- December 1, 2008
- Posted by: admin
- Categories: Blog, Business Dynamics, Enterprise Agility, Enterprise Software, SOA & Agile Applications
Oracle’s Beehive, its new collaboration suite, signals a shift in enterprise messaging. As functionality moves toward the back end, Microsoft Exchange becomes an increasing target of CIOs looking to cut costs.
Economics and technology improvements, particularly around virtualization, are bringing more IT functionality generally back to the servers and off of the client PCs. As a result, the client-server relationship between Microsoft Exchange Server and the Outlook client — and all those massive and costly (albeit risky) .pst files on each PC — is being broken.
The new relationship is server to browser, or server to thin-client ICA-fed receiver.
The cost, security Take the FREE Motorola AirDefense WLAN Security Assessment. Risks, and lack of extension of the data inside of Exchange, and on all those end device hard drives, is a non-sustainable IT millstone. Messaging times, they are a-changin. Sure, some will just keep Exchange and deliver the client as Outlook Web Access, or via terminal services.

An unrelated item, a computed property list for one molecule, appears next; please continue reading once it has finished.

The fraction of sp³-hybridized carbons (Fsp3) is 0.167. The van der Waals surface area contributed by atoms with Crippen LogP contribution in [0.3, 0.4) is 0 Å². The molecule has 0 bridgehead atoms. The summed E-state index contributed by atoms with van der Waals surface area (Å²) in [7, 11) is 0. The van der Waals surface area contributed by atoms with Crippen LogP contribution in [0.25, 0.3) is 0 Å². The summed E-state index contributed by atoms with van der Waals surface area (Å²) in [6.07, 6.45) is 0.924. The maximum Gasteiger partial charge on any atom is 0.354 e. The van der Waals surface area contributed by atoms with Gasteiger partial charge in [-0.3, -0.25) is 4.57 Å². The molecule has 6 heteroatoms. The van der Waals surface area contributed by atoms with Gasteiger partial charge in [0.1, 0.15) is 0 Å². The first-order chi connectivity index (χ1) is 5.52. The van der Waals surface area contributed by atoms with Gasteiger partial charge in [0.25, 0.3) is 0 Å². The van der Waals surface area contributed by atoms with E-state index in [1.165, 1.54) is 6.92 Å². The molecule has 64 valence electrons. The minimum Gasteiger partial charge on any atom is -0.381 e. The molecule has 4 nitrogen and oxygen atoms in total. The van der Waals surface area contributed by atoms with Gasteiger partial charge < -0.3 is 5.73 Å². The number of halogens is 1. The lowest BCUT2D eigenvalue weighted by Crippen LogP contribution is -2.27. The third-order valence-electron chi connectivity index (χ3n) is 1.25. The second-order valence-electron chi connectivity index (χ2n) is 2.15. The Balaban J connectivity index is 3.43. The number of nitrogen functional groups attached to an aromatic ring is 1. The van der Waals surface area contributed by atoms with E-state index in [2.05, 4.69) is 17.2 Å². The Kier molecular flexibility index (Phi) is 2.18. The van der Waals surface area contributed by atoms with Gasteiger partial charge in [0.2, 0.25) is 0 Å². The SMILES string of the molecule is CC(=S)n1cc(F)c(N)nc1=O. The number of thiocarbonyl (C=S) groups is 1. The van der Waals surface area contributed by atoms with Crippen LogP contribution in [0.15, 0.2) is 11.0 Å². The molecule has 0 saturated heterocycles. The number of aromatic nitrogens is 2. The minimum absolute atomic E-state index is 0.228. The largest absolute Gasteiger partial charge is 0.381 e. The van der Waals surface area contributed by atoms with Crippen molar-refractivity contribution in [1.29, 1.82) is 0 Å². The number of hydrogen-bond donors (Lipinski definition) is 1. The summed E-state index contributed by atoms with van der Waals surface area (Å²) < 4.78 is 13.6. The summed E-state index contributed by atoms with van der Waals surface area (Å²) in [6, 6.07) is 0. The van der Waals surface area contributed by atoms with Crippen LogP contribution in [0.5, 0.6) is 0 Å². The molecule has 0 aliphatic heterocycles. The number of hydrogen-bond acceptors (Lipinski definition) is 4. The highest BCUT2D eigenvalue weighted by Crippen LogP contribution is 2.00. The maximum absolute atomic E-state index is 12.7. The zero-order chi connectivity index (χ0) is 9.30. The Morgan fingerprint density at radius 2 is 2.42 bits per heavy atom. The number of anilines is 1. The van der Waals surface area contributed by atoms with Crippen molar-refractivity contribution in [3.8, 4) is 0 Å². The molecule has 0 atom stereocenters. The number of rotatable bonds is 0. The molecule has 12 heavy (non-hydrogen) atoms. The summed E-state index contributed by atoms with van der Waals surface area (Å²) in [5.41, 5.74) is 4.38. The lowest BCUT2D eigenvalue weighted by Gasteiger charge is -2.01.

Enterprises over the next several years will be undertaking a rethinking of messaging, from a paradigm, cost and feature set perspective. A big, honking expensive client-server approach will give way to something cheaper, more flexible, able to integrate better, more likely to play well in an on-premises cloud, where the data files are not messaging-system specific. Exchange is a Model T in a Thunderbird world.
Oracle, IBM , Google , Yahoo .. they all have their sights set on poaching and chipping away at the massive and vulnerable global Exchange franchise (just like MSFT did to Lotus and GroupWare). And that pulls out yet another tumbler from Microsoft’s enterprise lock-in.
It won’t happen overnight, but it will happen. Oracle is betting on it. What is your opinion?